• I end with 11 minutes of Healing Meditation (Ra Ma Da Sa), and send that white healing light to my knee, as well as others around me that could use this healing energy.

More on Meditation to Be Rid of Internal Anger

This is a 15-minute long, two-part meditation. In the first part, you use strong arm movements with clenched fists, chanting “Har.” The second is a still and silent meditation with hands calmly folded at heart-center. Read the full description here.

I am only on Day 12, so I don’t have a lot to say about it yet. Some mornings I really feel like I’m going deep into the anger in the first half. Cracking into that space of neutrality in the second half has been a bit more challenging, but there are moments.

Now, you may wonder why I chose this meditation. (It’s probably something I’ll be writing more about as the 40 Days continues.) I wouldn’t say I’m a person with anger issues, but often, if there is a negative emotion to go to, anger is it for me. My gut reaction to many situations is anger. This typically mild-mannered gal may have a bit of the Irish temper in her, that is, of course, and unfortunately, most often reserved for those she loves most. I did notice yesterday, during an instance that I would have normally gotten angry at myself, I stopped mid-thought and changed course. Could it be working? I had the realization that the first and worst anger is towards myself, and that’s the anger I need to let go of first as well. I’m getting there.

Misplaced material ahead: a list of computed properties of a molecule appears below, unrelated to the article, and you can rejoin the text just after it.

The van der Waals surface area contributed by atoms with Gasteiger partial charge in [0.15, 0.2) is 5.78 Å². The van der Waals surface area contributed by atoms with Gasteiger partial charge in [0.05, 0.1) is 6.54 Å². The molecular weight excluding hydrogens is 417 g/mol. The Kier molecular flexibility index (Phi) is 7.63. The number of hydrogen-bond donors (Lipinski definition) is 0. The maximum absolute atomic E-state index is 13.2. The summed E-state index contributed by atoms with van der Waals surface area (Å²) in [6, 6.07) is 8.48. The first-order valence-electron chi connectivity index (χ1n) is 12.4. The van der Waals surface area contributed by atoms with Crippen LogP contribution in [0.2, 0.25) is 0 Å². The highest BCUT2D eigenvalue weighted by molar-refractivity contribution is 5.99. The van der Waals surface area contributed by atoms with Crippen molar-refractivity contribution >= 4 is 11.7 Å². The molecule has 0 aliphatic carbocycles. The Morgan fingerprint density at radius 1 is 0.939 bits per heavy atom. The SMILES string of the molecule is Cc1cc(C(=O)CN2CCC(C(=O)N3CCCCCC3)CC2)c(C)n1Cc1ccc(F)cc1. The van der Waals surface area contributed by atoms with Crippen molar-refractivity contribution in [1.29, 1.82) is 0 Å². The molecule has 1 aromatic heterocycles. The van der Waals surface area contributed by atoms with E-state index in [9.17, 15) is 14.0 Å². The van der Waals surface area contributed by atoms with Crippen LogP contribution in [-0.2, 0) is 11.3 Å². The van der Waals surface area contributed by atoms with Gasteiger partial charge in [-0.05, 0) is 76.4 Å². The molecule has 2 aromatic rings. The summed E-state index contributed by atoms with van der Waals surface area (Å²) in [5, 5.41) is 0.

Do you have a story to share about an event in your life that changed your yoga practice? I’d love to hear about it. Post in the comments below.

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The Secret to Happiness in Your 30s

I’d like to share my article that came out yesterday at Rebelle Society. It’s not quite about yoga, although my yoga practice and yogic philosophy has definitely influenced it.

I wanted to share it with you because it is a piece I spent a lot of time on, and a subject I have given a lot of thought to as a 32-year-old.

I’d love to hear your thoughts on it, and any secrets you have for me on happiness for decades yet to come!!

tree in the Canyon

tree in the Canyon

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Springtime in Maine is a Great Time to Cultivate Patience